top of page
  • chinookproject

The Salmon Traps - Leighann Diehl

(Photo assignment: Leighann Diehl (AVC 2015) writes about a photograph or photographs, that depict a meaningful moment for her.)

These pictures capture one of the most memorable moments I had up North: the boat ride to the salmon traps. Everyday to every other day some of the men in the community would take a boat ride to check the salmon traps along the shoreline during the summer month. Since we had been working hard in the clinic and didn’t have much time for sightseeing, they offered to take us along on our last day in Rigolet.

After a quick morning at the clinic, we were taken down to the dock along the water’s edge. Upon arrival to the dock, there were several small, wooden speedboats in a line. We were told that these were the boats we would go on and warned they could be a “little” bumpy. Life jackets were handed out along with waivers we were required to sign just in case anything happened. We all exchanged hesitant looks as we boarded the boats fearful of severe seasickness or falling overboard.

As soon as the boat took off, I was thankful for my life jacket. With each small wave we hit I was lifted off my sit and slammed back down. My stomach went up and down with it. It was as terrifying and thrilling as a roller coaster ride. After I got over the initial anxiety of potentially falling overboard, I was allured by my surroundings.

Rolling mountains blanketed with pine trees lined the water’s edge. The boat whizzed by the occasional remote house, and I wondered how anyone even got to those houses; I didn’t see any roads. The guide told us that these houses were mainly used in the summer for vacation. I could understand why people would want to be there; the scenery was picturesque.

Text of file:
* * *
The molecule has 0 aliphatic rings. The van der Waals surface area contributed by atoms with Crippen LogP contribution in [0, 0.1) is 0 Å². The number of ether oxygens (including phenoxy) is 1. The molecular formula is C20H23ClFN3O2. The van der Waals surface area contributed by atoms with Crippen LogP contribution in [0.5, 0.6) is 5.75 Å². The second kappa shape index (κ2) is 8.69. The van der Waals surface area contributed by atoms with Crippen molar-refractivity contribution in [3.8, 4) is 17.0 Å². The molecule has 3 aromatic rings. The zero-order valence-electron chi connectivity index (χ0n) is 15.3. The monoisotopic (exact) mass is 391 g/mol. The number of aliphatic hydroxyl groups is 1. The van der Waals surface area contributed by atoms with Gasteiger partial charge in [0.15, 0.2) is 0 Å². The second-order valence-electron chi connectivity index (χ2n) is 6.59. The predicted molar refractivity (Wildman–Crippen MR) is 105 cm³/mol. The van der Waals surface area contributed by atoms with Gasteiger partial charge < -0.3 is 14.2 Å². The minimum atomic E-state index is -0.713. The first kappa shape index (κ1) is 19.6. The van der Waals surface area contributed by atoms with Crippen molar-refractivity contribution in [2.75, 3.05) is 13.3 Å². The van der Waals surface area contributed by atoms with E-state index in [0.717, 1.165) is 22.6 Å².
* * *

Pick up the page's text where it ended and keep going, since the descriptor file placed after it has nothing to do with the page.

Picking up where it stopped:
After twenty minutes, the boat slowed down as we neared a cove. Along the shoreline of the cove were a several more houses and an abandoned broken-down barn. Our guide told us that this was where the first salmon trap was. The water was shallow, so we all could look down at the net and see that there were salmon trapped. He explained to us that the location of the traps depended on the migration patterns of the salmon and the current of the water. This location was passed down through the generations, so the traps were placed in the same spot every year. He pulled up a thick rope that was attached to netting to catch the salmon. There were several salmon caught in the line, so the guide collected them and put them on the shore. He proceeded to skin and gut them right there on the shore. The boat ride lasted for a total of an hour and a half, and we stopped at two more salmon traps collecting a few more salmon on the way. At the end of the trip, we were given the salmon to take back to Prince Edward Island with us.

Being from New Jersey, I am accustomed to a fast paced, convenient lifestyle, so going to Rigolet was truly a cultural experience for me. I felt that the boat ride allowed me to appreciate the charm of their community and way of living. I am grateful to everyone in their community for this experience and for all of their hospitality while we were there.

2 views0 comments

Recent Posts

See All


bottom of page